Anyone who loves clothes and keenly feels the thrill of revamping their wardrobe also knows that it is a pursuit that comes at a cost – both literally and ecologically. Fashion production makes up 10 per cent of global carbon emissions, with 85 per cent of textiles going to landfill every year. That staggering and shocking figure is criminally wasteful – so how can we do our bit to assuage some of this egregious squandering of our precious resources?

Since most of us are not in a position to affect the massive change needed to halt the production of throwaway fast fashion, it falls to us to consider the smaller actions we can take which, collectively, might become seismic actions, and chief amongst these is buying second-hand clothes. Opting for pre-loved, vintage finds has a hugely positive impact on the environment, saving energy and water, and keeping clothes from ending up in landfill for as long as possible.

With an embarrassment of riches when it comes to online platforms on which to find second-hand treasures, the pursuit of fashion with a conscience has never been within easier reach. Plus, there is nothing like a vintage find to make you stand-out from the crowd. These are the resources we think are doing a brilliant job. Next time you’re thinking of a wardrobe update, do check one of these brilliant circular fashion platforms before heading straight to the high street.


Oh how we adore Vinted! Unlike eBay, there is none of the stress of being outbid in the final moments. Items cost what the seller has listed them at – typically a fraction of their original price – but buyers are at liberty to make offers. It is a godsend for buying children’s clothes which, famously, they grow out of at a mind-bogglingly pace, and it works particularly well when you already know a brand and its sizing and fit. The only danger? The more you buy, the more the app suggest items you might like, all at the mere click of a button. It works both ways of course; if you want to declutter your wardrobe, it’s a brilliant and easy place to sell, as it has been doing since 2012. Explore more.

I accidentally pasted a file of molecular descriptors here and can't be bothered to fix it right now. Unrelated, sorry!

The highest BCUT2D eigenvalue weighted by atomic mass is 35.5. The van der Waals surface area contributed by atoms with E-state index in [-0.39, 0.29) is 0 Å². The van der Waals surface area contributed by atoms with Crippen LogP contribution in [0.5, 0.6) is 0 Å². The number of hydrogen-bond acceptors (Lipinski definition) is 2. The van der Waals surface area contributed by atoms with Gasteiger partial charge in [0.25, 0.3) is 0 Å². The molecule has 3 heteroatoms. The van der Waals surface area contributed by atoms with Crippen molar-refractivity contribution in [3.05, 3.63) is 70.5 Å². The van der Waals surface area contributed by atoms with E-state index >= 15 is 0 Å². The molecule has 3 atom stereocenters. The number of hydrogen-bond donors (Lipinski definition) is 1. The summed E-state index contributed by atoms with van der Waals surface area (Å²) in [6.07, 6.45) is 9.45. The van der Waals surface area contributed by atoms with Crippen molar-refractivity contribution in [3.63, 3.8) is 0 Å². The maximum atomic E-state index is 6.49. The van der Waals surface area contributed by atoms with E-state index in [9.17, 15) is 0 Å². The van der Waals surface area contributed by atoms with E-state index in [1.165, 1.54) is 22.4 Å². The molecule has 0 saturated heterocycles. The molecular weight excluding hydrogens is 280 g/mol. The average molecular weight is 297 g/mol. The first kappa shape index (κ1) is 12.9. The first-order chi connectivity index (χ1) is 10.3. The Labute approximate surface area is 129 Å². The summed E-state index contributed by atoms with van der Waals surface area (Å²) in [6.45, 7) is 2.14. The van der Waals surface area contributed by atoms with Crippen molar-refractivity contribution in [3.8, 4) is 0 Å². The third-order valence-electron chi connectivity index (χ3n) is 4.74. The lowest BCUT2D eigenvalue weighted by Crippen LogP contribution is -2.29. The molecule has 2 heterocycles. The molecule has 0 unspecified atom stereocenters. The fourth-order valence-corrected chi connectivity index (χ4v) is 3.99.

Another circular fashion platform app, Depop is brilliant whether you want to sell or buy. It works very similarly to Vinted, although it is slightly skewed towards a younger market, and, it’s worth noting, there is a 10 per cent charge for sellers on this platform (versus Vinted, which is free). However, it has a wide range of really high-quality offerings from a broad spectrum of brands, from the high street to the high end. Explore more.


One for the more rarefied end of the market, this platform is the brainchild of Clare Richardson, uber stylist for the likes of Hermes, Balenciaga and Calvin Klein, who launched it in 2022. A newcomer to the circular fashion scene, the offering is distinct thanks to the fact that she sells pieces chiefly from the extremely fashionable women within her circle – and, as a contributing fashion editor at WSJ, and both British and Italian Vogue, her circles are very wide and achingly stylish indeed. You can shop ‘£200 and under’ edits, which gives a steer as to the prices ranges here. But if you’re looking for something really special, this is the place: think Chanel, Prada, Fendi, YSL, Dior and, frankly, a who’s who of Sloane Street. Explore more.